Divorce is a legal process that dissolves a marriage union. Any legal duties, disposition of children, assets, debts and other responsibilities are settled.
Divorce is difficult emotionally and legally. It is possible to represent yourself in a divorce, but a divorce lawyer is invaluable in navigating through this stressful time.
If your marriage is not working and you need a legal remedy, you can get an annulment, which voids the marriage contract, or you can file for separation or file for divorce.
Eligibility to File in Maine
In order to file for divorce in Maine, the person seeking the divorce must have resided in state for the six months prior to filing, the parties must have been married in state, the plaintiff is a resident of Maine and was when the cause for divorce occurred, or the defendant is a resident of the state.
Divorce begins with the filling out and filing of divorce papers in court. You must pay the clerk $5 for the summons, and the rest of the paperwork is free. Filing fees are $120, and mediation costs are $80 per party. These fees may be waived if appropriate after filing the fee waiver form.
A financial affidavit—a written disclosure of personal financial details—will be requested and received by both parties. Custody and a parenting plan should be agreed upon. Custody is usually shared. An attempt at mediation will be made, and, should it fail, the status conference and interim divorce hearing will follow along with another chance at mediation and follow-up status conference. At last, the final hearing is held where the judge makes the final order. You have 21 days afterward for an appeal.
Note: Maine’s cooling off period is 60 days after the complaint is served.
Grounds for Divorce
Maine law provides for nine types of divorce grounds. Most often the grounds are irreconcilable differences or no-fault. Divorce based on grounds like cruelty requires the burden of proof and is best filed with legal representation in place.
Orders Pending Divorce
You may file Pendente Lite orders prior to the divorce. The court may:
- Order payment of attorney’s fees
- Provide for spousal support
- Enter order regarding parental rights and responsibilities
- Order to enforce prior orders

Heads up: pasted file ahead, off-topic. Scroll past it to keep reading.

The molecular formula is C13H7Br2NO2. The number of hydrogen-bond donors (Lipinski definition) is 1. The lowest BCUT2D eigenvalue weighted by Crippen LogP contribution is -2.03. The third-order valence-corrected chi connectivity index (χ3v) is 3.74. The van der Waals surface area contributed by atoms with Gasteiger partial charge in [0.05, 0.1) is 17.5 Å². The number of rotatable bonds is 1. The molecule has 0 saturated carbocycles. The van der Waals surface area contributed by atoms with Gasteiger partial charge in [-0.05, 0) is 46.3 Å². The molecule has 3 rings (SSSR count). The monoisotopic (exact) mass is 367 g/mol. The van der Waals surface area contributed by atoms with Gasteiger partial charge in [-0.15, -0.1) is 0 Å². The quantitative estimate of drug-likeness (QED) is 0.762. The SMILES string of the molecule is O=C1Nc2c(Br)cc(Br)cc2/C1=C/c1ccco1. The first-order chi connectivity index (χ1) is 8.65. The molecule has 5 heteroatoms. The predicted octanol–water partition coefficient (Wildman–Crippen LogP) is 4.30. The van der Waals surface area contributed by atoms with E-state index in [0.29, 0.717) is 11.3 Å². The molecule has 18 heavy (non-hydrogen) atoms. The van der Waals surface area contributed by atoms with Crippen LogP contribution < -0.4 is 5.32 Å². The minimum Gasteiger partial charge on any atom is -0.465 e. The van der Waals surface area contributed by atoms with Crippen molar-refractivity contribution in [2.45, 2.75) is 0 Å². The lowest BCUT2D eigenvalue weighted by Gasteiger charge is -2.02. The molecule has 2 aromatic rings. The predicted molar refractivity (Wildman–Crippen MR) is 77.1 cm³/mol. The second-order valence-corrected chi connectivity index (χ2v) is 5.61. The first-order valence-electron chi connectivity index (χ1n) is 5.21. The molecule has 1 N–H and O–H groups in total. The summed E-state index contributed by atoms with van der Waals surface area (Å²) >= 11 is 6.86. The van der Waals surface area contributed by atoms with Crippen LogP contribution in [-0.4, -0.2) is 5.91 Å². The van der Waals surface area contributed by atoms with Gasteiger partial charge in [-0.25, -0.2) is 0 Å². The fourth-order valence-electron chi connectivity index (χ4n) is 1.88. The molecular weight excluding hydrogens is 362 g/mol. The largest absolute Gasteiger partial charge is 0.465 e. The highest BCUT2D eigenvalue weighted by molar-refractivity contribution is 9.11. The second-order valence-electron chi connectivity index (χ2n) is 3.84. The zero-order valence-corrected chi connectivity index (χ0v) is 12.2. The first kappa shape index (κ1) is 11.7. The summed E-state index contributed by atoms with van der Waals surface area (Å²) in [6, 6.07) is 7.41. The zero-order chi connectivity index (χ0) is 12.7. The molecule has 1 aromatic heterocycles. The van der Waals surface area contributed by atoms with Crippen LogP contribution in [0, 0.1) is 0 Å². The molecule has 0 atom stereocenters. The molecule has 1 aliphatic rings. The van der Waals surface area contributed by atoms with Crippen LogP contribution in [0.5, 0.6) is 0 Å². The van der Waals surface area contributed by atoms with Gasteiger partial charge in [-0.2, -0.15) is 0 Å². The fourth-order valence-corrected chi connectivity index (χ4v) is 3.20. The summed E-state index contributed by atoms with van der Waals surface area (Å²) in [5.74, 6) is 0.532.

- Determine possession of the real and personal property
- Order the prohibition of restraint on a moving spouse
These are some temporary court orders that may come up during divorce that require a court’s enforcement as well.
The Divorce Agreement
The divorce agreement is complex and will address the disposition of property acquired after the marriage, not including gifts, bequests or property excluded by prior valid legal agreement. Alimony will be decided and awarded. A parenting plan will be filed, along with custody agreement and parental rights and responsibilities. Child support may be awarded at this time. The divorce agreement will be signed by the judge and become law. In contested divorces, the legal process is lengthy and expensive, and may result in the judge deciding important matters. Name changes may be noted upon entering of judgment.
After the Divorce
There are tax ramifications of divorce. How you file, meaning which party may file as head of household and have dependents as deductibles, should be decided. Filing separately will affect taxation rates and available deductions. Additionally, alimony is taxable to the receiver and deductible by the provider. Child support is not taxable to the receiving spouse. Divorce is not always cut and dry. You may need help enforcing or modifying court orders after the divorce.
Get Legal Representation
Divorce law is frequently changing and always complicated. It may be best to consult with a divorce attorney to be sure your best interests are fully represented.
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